Miles Davies: in a Silent Way, album cover
Miles Davies: in a Silent Way, album cover
A view from Chris Jefford

Creative bravery is needed now more than ever

Marketers should develop the confidence to cast off the past, rather than cling to it, writes Chris Jefford.

A recent documentary by BBC Radio 6 Music, Miles Plugs In, charted the controversial six-year period in the career of Miles Davis often dubbed the Electric Era.

Throwing out pretty much every convention in Jazz – those who had firmly established him as one of the cultural greats of the 50’s and 60’s, no less – Davis chose to embark on an eclectic period of creativity between 1969 and 1975 that produced such albums as In a Silent Way, Bitches Brew, and most controversially, On The Corner.

These albums turned the notion of what a Miles Davis album is completely on its head. At the time, they were frowned upon by Jazz aficionados. Now, they are now universally hailed as classics.

Sadly, such creative bravery is rarely seen. Those that attempt to move away from normal run the risk – often in the short-term, at least – of being shouted down. Bowie notwithstanding, changes of style are often met with horror rather than respect and applause.

With change comes fear. Fear of losing control and of disruption, of messing with the fixed world around us, of having our habits challenged – or even more terrifyingly  changed.

So, yes, we’ve thought it through and we think this will just blow over and it would just be better for everyone concerned if we just stayed as we are. Thanks though, great idea, guys… But the music that Miles Davis produced in his Electric Era led him to a range of new audiences.

With change comes fear. Fear of losing control and of disruption, of messing with the fixed world around us, of having our habits challenged – or even more terrifyingly  changed.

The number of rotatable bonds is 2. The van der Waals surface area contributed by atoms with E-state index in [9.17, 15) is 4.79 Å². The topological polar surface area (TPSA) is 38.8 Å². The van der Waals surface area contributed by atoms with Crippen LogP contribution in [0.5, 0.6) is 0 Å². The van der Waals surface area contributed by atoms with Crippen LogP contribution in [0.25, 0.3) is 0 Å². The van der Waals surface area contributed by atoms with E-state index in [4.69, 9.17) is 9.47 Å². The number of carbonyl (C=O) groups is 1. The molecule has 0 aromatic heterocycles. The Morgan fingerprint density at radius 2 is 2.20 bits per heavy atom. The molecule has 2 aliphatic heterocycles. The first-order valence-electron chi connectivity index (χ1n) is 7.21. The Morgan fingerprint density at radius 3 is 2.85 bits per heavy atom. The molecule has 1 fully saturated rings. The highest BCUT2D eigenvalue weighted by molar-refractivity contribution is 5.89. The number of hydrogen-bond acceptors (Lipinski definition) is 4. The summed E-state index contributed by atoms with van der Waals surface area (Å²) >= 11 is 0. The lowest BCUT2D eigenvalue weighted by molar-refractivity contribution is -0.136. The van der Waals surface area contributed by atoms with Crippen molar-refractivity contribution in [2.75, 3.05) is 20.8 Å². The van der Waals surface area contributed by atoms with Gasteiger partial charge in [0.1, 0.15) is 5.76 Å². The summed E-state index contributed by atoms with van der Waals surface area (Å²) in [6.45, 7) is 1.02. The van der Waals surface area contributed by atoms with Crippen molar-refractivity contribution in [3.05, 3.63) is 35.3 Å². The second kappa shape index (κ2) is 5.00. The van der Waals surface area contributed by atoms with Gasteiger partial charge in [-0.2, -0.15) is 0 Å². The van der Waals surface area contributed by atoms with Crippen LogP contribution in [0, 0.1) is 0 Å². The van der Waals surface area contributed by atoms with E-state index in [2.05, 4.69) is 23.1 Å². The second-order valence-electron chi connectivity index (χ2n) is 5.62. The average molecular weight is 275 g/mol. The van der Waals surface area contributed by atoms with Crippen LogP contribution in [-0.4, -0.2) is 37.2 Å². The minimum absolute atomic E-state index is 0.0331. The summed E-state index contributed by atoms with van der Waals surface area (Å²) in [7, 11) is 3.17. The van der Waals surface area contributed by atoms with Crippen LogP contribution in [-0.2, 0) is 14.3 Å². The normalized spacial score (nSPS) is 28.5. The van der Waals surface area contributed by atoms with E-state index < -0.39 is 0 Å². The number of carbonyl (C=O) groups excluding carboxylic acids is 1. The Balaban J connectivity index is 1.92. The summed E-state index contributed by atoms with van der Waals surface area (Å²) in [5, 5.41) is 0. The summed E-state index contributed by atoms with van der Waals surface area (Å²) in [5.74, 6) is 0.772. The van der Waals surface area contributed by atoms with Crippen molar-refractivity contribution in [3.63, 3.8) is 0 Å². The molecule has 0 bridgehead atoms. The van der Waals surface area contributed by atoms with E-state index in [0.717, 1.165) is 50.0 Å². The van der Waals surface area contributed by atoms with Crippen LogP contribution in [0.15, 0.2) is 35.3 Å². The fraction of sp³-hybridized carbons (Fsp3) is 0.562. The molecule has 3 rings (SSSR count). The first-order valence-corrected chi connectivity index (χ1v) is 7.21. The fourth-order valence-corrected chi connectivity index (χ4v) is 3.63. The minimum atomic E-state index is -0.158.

Similarly, the late Bowie’s well-documented creativity led him to dominate this year’s Brit awards, more than a year after his death, and where he was described as a man "beholden to nothing but his own boundless imagination and daring".

How reasonable is it anyway, these days, to keep doing things the way they’ve always been done? In a world of surprises – and I don’t think anybody needs me to list a few – marketers are still scared of change, even at a time when change is currently the only constant.

This fear breeds inertia, too. It leads to paralysis in decision-making, to collective fingers-in-ears, acting as if it is business as usual, when often it’s anything but. Then, when the brown stuff hits the spinny-fan-thing, somebody else will be to blame.

So, how do all become a bit more Miles and Bowie about it all? How does one build the confidence to change course and break free from the past?

First, surround yourself with totems of cultural change. Miles Davis famously devoured books on architecture and fashion, drawing confidence from those that challenged convention.

Then, create a culture of speed. Smaller, leaner, more agile teams work around problems and challenges as they arise. Old, linear methods of problem-solving won’t cut it.

Set the process up now, don’t wait until you need it. And trust your gut. Often Miles would start recording sessions as soon as the musicians had sat picked up their instruments, in readiness for the moment when the magic starts to happen, to capture those moments. Marketing needs more – much more – of this.

Finally, build a circle of trust. One of the most fascinating things about Davis’ bands was that often the players had never played together, and more often than not he would only give them the barest outline of what he wanted – if anything.

He trusted his players implicitly, he let them run with it. This gave them confidence. Modern brands also need trusted – as opposed to fixed – teams of people working quickly, and together, on a brief.

Being brave in the face of change isn’t easy, but doing nothing is dangerous. And as creative businesses, without mixing it up and flipping it over, are we really living up to our names?

As Miles himself once said, "It’s not about standing still ... If anybody wants to keep creating, they have to be about change."

Chris Jefford is the founding partner at Hometown London.

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